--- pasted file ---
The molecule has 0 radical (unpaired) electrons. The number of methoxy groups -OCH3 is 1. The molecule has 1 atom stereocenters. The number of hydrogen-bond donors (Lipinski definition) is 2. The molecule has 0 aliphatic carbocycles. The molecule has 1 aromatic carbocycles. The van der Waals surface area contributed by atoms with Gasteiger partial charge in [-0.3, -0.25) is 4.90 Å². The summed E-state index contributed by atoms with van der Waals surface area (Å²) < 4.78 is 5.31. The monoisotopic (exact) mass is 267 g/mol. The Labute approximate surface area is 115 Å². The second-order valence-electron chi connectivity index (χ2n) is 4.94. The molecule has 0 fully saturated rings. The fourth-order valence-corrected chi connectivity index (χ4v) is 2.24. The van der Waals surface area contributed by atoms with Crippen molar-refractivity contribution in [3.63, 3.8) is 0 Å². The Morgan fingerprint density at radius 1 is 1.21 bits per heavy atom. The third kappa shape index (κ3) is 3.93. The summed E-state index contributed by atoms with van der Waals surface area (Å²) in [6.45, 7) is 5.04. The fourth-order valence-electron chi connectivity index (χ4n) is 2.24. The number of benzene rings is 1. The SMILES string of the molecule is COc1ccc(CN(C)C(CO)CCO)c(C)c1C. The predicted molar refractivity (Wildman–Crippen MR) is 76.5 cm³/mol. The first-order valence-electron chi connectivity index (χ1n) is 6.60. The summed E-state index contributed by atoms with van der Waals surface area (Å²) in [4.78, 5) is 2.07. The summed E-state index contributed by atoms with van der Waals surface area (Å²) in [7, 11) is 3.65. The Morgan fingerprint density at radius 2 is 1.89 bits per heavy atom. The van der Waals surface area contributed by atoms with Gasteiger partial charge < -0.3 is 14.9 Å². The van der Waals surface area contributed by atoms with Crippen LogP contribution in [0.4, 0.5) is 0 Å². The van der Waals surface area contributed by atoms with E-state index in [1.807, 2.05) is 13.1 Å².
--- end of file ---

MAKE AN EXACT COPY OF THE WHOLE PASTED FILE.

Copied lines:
The molecule has 0 radical (unpaired) electrons. The number of methoxy groups -OCH3 is 1. The molecule has 1 atom stereocenters. The number of hydrogen-bond donors (Lipinski definition) is 2. The molecule has 0 aliphatic carbocycles. The molecule has 1 aromatic carbocycles. The van der Waals surface area contributed by atoms with Gasteiger partial charge in [-0.3, -0.25) is 4.90 Å². The summed E-state index contributed by atoms with van der Waals surface area (Å²) < 4.78 is 5.31. The monoisotopic (exact) mass is 267 g/mol. The Labute approximate surface area is 115 Å². The second-order valence-electron chi connectivity index (χ2n) is 4.94. The molecule has 0 fully saturated rings. The fourth-order valence-corrected chi connectivity index (χ4v) is 2.24. The van der Waals surface area contributed by atoms with Crippen molar-refractivity contribution in [3.63, 3.8) is 0 Å². The Morgan fingerprint density at radius 1 is 1.21 bits per heavy atom. The third kappa shape index (κ3) is 3.93. The summed E-state index contributed by atoms with van der Waals surface area (Å²) in [6.45, 7) is 5.04. The fourth-order valence-electron chi connectivity index (χ4n) is 2.24. The number of benzene rings is 1. The SMILES string of the molecule is COc1ccc(CN(C)C(CO)CCO)c(C)c1C. The predicted molar refractivity (Wildman–Crippen MR) is 76.5 cm³/mol. The first-order valence-electron chi connectivity index (χ1n) is 6.60. The summed E-state index contributed by atoms with van der Waals surface area (Å²) in [4.78, 5) is 2.07. The summed E-state index contributed by atoms with van der Waals surface area (Å²) in [7, 11) is 3.65. The Morgan fingerprint density at radius 2 is 1.89 bits per heavy atom. The van der Waals surface area contributed by atoms with Gasteiger partial charge < -0.3 is 14.9 Å². The van der Waals surface area contributed by atoms with Crippen LogP contribution in [0.4, 0.5) is 0 Å². The van der Waals surface area contributed by atoms with E-state index in [1.807, 2.05) is 13.1 Å².